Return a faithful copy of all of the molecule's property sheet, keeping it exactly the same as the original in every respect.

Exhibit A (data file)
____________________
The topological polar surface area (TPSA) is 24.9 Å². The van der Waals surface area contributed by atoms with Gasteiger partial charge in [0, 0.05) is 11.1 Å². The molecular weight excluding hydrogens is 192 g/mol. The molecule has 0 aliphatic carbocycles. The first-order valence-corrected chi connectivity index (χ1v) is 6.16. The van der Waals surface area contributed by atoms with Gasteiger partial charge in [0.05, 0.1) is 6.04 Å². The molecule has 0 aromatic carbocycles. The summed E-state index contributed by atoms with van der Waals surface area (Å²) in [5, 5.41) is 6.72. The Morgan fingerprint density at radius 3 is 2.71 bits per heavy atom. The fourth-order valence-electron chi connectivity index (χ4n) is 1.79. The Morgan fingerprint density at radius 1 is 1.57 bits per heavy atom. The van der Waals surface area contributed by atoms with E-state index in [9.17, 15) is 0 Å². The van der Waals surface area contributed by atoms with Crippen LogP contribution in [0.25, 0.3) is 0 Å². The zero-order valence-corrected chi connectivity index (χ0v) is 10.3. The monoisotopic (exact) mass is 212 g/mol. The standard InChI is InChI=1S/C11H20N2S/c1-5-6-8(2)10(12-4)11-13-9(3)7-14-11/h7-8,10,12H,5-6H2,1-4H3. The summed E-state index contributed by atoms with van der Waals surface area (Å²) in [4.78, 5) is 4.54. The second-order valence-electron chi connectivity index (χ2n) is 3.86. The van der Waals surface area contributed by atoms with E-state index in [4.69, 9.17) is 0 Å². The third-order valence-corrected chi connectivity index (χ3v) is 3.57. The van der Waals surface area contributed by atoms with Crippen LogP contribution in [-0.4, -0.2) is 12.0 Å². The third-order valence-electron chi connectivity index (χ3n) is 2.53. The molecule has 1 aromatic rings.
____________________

The topological polar surface area (TPSA) is 24.9 Å². The van der Waals surface area contributed by atoms with Gasteiger partial charge in [0, 0.05) is 11.1 Å². The molecular weight excluding hydrogens is 192 g/mol. The molecule has 0 aliphatic carbocycles. The first-order valence-corrected chi connectivity index (χ1v) is 6.16. The van der Waals surface area contributed by atoms with Gasteiger partial charge in [0.05, 0.1) is 6.04 Å². The molecule has 0 aromatic carbocycles. The summed E-state index contributed by atoms with van der Waals surface area (Å²) in [5, 5.41) is 6.72. The Morgan fingerprint density at radius 3 is 2.71 bits per heavy atom. The fourth-order valence-electron chi connectivity index (χ4n) is 1.79. The Morgan fingerprint density at radius 1 is 1.57 bits per heavy atom. The van der Waals surface area contributed by atoms with E-state index in [9.17, 15) is 0 Å². The van der Waals surface area contributed by atoms with Crippen LogP contribution in [0.25, 0.3) is 0 Å². The zero-order valence-corrected chi connectivity index (χ0v) is 10.3. The monoisotopic (exact) mass is 212 g/mol. The standard InChI is InChI=1S/C11H20N2S/c1-5-6-8(2)10(12-4)11-13-9(3)7-14-11/h7-8,10,12H,5-6H2,1-4H3. The summed E-state index contributed by atoms with van der Waals surface area (Å²) in [4.78, 5) is 4.54. The second-order valence-electron chi connectivity index (χ2n) is 3.86. The van der Waals surface area contributed by atoms with E-state index in [4.69, 9.17) is 0 Å². The third-order valence-corrected chi connectivity index (χ3v) is 3.57. The van der Waals surface area contributed by atoms with Crippen LogP contribution in [-0.4, -0.2) is 12.0 Å². The third-order valence-electron chi connectivity index (χ3n) is 2.53. The molecule has 1 aromatic rings.